2 September 1996

A Judgement in Stone (La Ceremonie) (1995)

Dir: Claude Chabrol

Refreshingly unsentimental

Now that it's 'eyes right' down in Canberra, those in the ruling class planning on whooping it up would be well advised to first take a sobering look at this truly subversive psychological thriller from veteran French director Claude Chabrol.

You simply can't get good help these days. Just ask the Lelievre family, a self-satisfied bourgeois nuclear unit who live in high-cultured good taste on their comfortable Brittany estate. The new housekeeper of their model home is the stoic Sophie (Sandrine Bonnaire). A loner fond only of chocolate and tabloid TV, the near mute Sophie serves her new masters with skill but dispassion, fearing they will soon discover she is illiterate and sack her, as other employers have.

Madame Lelievre (Jacqueline Bisset) thinks she's "a bit odd but a real pearl", but when Sophie forms a liberating bond with town rebel and local postie, Jeanne (Isabelle Huppert), she raises the suspicion of the Master of the House (Jean-Pierre Cassel), who believes Jeanne is secretly opening his mail. From here the narrative pivots around a series of increasingly odious revelations, unsettlingly delivered by Chabrol with an almost transparent touch. Suffice to say that the class war is alive and well, as those who are denied by life's lottery seek 'judgement' on those born to hold the winning tickets.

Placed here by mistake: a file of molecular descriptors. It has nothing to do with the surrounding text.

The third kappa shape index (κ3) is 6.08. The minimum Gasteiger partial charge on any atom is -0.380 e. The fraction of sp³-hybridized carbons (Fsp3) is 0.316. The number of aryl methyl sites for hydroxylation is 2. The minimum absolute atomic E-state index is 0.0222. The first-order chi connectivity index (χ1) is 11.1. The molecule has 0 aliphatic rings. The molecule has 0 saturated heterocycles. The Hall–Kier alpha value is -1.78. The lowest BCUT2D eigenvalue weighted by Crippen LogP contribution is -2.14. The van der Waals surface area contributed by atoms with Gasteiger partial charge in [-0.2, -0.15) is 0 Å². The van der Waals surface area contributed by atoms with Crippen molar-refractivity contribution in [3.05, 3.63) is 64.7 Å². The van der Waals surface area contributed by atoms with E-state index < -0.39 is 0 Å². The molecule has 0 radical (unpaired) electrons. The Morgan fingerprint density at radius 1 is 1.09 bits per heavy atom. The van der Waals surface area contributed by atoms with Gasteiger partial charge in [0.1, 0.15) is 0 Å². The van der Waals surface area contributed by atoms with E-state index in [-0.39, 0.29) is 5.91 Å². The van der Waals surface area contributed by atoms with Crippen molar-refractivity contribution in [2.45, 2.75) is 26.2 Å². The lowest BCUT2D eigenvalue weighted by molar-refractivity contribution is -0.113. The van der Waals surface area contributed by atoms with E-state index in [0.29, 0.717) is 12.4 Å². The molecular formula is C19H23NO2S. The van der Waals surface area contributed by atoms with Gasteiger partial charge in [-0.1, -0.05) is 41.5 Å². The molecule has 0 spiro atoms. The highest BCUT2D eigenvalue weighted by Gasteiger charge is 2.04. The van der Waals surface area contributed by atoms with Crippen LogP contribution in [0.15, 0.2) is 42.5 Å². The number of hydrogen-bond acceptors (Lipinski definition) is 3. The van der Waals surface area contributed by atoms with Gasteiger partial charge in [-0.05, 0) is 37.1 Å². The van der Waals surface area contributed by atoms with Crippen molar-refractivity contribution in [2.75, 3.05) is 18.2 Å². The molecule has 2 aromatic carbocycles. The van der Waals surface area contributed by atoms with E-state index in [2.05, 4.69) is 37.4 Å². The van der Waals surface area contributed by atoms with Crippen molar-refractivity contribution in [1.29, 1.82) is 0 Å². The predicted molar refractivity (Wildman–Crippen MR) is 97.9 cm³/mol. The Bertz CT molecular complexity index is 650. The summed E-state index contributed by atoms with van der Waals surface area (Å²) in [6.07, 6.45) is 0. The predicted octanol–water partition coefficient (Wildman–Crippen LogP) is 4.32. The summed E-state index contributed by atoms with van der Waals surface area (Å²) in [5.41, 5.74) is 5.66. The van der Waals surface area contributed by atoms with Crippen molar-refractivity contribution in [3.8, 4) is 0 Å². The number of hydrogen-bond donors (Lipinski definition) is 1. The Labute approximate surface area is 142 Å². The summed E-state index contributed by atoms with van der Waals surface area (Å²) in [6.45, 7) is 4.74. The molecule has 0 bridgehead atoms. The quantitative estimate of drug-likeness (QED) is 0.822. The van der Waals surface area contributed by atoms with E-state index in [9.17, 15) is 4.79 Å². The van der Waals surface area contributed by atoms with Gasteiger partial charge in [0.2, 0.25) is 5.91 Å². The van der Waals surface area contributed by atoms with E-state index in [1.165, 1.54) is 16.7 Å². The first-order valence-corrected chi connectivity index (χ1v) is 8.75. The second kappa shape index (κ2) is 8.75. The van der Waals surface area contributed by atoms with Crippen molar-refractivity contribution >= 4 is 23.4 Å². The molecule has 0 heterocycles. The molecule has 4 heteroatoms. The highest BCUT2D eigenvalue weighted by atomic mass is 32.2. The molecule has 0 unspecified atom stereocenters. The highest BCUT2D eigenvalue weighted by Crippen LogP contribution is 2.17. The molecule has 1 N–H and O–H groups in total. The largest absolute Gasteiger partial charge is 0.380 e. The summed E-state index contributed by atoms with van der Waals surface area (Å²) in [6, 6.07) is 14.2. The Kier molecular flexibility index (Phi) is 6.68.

Chabrol, a former film critic who along with Godard and Truffaut was in the vanguard of the French New Wave in the late fifties, based his script on a 1963 Ruth Rendell novel (way before Inspector Wexford found fame). He weaves a quiet, austere tale which steadily builds its ironies and suspense to an unexpected climax, aided and abetted by some on-the-money acting. Bonnaire's surgical portrait of the sullen Sophie deservedly earned a Best Actress award at the French Oscars. As Jeanne, Huppert lays a rich psychological complexity beneath the character's sunny surface. Both realise dark yet unnervingly sympathetic portraits of feminist defiance and class solidarity.

Refreshingly unsentimental, A Judgement in Stone leaves its mark well beyond the cinema with a lingering sense that uncomfortable truths have been uncovered without fear of the consequences. Rich bastards will leave the cinema shaken. The rest of us will merely be stirred... perhaps into action. Only, a word of warning: don't try this at home.

Beat Magazine, Sydney. September, 1996

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